J.R.R. Tolkien's Lord of the Rings trilogy is by far one of the most popular and influential stories of modern culture. While it started with a hopeful Fellowship, it ended in anguish, heartbreak, but ultimately, victory. The epic saga thrilled fantasy fans and only became more widespread with the 2000's movies.
In the first film, the Fellowship of The Ring's formation and bonding takes center stage. Throughout the next two films, they break apart and succeed in becoming the heroes that save their world. But, without that early, loyal Fellowship they never could have gotten to where they ended up.
However, the Fellowship wasn't always bro-talks over campfires or bonding over kill counts. Along the way, it took a lot of effort and a lot of rigid (and sometimes unsettling) rules to get them to their goal. Here are some weird rules the Fellowship Of The Ring had to follow.
10 AT LEAST ONE REPRESENTATIVE FROM EACH RACE
Though Elrond never intended to include Hobbits in the Fellowship of the Ring, Tolkien always did. When creating his band of great men, he planned to have a member from each race included. That's how, despite some old grudges, they all ended up together.
At least one elf, one hobbit, one man, one dwarf, and one wizard. In theory, the plot could have stuck to just Gandalf, Aragorn, and the four Hobbits, but he made it a rule to include everyone. Why? Because Sauron's return affected all of Middle Earth, so they all needed to be involved.
9 FRODO MUST BE THE ONLY ONE TO BEAR THE RING
Throughout Tolkien's novels, the One Ring's corruption is a constant fear. After all, anyone who has ever worn it has eventually been turned towards its evil. That is, everyone except Bilbo Baggins. Though it did warp his mind, the ring didn't have the same hold on him as it did others.
Because of this, a hobbit ended up the logical choice for ring-bearer. However, only Frodo, the chosen hobbit, could wear it. After all, if the ring had any sway on the others, it could turn them against each other and the band would devolve into chaos and blood. When Frodo offered to bear it, he sealed the ring around his neck for the rest of their journey.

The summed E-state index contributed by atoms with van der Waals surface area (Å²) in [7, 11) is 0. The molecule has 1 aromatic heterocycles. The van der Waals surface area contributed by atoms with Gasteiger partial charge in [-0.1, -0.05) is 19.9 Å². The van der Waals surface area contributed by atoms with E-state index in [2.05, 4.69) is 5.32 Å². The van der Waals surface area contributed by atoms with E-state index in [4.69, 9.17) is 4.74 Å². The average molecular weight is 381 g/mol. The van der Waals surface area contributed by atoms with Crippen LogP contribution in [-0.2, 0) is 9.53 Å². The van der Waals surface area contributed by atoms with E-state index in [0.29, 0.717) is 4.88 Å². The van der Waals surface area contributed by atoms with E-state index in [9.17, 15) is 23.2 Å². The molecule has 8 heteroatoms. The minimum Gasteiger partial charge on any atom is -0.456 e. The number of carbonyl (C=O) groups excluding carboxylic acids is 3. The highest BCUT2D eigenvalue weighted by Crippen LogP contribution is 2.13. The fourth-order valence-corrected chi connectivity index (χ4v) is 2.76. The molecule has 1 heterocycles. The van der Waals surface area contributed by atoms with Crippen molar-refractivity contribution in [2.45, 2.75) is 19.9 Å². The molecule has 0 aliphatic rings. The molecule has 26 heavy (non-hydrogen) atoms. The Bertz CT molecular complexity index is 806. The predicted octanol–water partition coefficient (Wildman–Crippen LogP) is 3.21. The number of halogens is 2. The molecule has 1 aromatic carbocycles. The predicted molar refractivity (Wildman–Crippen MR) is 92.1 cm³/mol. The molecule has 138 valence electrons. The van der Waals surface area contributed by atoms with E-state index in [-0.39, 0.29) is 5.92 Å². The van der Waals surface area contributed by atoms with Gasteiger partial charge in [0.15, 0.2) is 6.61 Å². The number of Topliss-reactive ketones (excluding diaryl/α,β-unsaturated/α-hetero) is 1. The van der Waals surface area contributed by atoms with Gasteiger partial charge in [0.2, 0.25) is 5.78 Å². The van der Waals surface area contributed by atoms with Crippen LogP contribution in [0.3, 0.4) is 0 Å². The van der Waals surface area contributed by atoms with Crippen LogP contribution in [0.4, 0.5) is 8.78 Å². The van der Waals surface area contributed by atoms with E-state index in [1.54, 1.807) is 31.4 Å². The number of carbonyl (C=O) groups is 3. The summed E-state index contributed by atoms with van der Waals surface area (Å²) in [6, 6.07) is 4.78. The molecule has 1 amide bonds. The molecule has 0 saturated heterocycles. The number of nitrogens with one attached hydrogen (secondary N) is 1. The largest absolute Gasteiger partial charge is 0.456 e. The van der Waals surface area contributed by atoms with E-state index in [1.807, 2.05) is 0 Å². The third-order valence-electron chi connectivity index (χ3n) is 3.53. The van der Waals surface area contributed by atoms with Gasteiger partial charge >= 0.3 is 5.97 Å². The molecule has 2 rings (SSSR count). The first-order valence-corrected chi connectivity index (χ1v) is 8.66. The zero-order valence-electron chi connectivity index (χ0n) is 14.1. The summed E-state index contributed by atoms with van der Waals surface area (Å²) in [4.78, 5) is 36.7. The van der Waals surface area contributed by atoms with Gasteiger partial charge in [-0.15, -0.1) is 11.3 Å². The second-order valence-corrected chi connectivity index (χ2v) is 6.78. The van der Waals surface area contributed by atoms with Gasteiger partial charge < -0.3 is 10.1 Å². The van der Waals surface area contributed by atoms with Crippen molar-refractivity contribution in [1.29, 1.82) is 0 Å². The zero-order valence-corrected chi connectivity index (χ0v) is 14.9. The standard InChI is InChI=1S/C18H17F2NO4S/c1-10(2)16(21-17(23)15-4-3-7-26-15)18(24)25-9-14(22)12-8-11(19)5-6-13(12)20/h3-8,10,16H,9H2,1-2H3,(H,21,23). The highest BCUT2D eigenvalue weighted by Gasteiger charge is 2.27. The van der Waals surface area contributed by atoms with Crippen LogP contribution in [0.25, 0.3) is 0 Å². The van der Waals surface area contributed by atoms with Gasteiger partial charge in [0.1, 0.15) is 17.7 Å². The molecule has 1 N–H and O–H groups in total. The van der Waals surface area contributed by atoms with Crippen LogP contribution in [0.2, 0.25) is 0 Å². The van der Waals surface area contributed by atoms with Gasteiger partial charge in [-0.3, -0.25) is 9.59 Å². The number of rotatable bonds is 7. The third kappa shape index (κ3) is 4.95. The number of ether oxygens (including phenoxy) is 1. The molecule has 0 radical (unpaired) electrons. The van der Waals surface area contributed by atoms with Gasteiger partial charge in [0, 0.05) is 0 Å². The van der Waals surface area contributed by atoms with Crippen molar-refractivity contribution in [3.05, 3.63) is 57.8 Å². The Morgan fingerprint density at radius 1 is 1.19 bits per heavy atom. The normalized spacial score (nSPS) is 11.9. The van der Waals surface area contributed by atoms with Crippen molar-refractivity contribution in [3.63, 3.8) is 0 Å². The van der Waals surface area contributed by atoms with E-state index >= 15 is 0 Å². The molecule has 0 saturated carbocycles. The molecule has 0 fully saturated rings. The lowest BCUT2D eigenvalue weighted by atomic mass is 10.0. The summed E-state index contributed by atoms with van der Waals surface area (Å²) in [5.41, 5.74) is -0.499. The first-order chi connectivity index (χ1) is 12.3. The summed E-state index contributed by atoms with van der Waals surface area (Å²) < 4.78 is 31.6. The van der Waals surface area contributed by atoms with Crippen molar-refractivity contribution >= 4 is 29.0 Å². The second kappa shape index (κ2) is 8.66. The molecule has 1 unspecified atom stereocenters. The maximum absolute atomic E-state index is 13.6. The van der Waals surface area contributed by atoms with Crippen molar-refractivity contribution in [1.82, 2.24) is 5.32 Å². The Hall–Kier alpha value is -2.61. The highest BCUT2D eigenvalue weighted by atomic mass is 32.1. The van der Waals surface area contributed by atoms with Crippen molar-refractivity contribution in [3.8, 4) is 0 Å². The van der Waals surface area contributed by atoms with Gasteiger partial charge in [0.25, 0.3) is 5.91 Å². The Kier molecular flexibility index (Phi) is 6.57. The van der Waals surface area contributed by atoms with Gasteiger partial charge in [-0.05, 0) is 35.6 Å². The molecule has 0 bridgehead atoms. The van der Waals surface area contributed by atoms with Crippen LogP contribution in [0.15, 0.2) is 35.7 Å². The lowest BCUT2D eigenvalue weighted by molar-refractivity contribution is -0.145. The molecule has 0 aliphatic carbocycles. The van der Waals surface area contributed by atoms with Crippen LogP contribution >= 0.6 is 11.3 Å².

8 THE FELLOWSHIP IS A GOAL, NOT A GROUP
While the Fellowship began as a group of nine people, the people in the group didn't matter. Of course, over time they began to see one another as trusted friends and comrades. However, that wasn't the point. They were put together to destroy the One Ring. In theory, the route they took to this goal was irrelevant, as well as how many fell along the way.
They all could have lost their lives but, if the One Ring was destroyed, the company would have succeeded. The same goes for if completely different people took up their goal; they would now be the Fellowship, despite not being there when it was created.
7 THE FELLOWSHIP MUST DISSOLVE AFTER THE RING IS DESTROYED
In the Lord of The Rings trilogy, the main conflict is the imbalance of power and the rising threat of evil across Middle Earth. To combat that, The Fellowship of The Ring was created to destroy Sauron's most important and powerful possession. Along the way, the group faced many hardships and grew very close to each other, becoming loyal comrades.
However, the second the One Ring was destroyed, the Fellowship was instructed to dissolve. One, because they fulfilled their purpose. The second, though, likely had to do with Middle Earth not needing new, corruptible leagues of loyal comrades. That didn't go so well with the Ring Wraiths.
6 THE ONE RING'S DESTRUCTION IS THEIR ONLY GOAL
Though they saved the world, the Fellowship of the Ring technically broke the most important rule they had. No matter the circumstances, ensuring the One Ring's destruction was their only goal. Not starting wars, saving kings, or finding Hobbits. Ergo, when Frodo and Sam leave everyone at the end of the first film, everyone else is breaking their promise.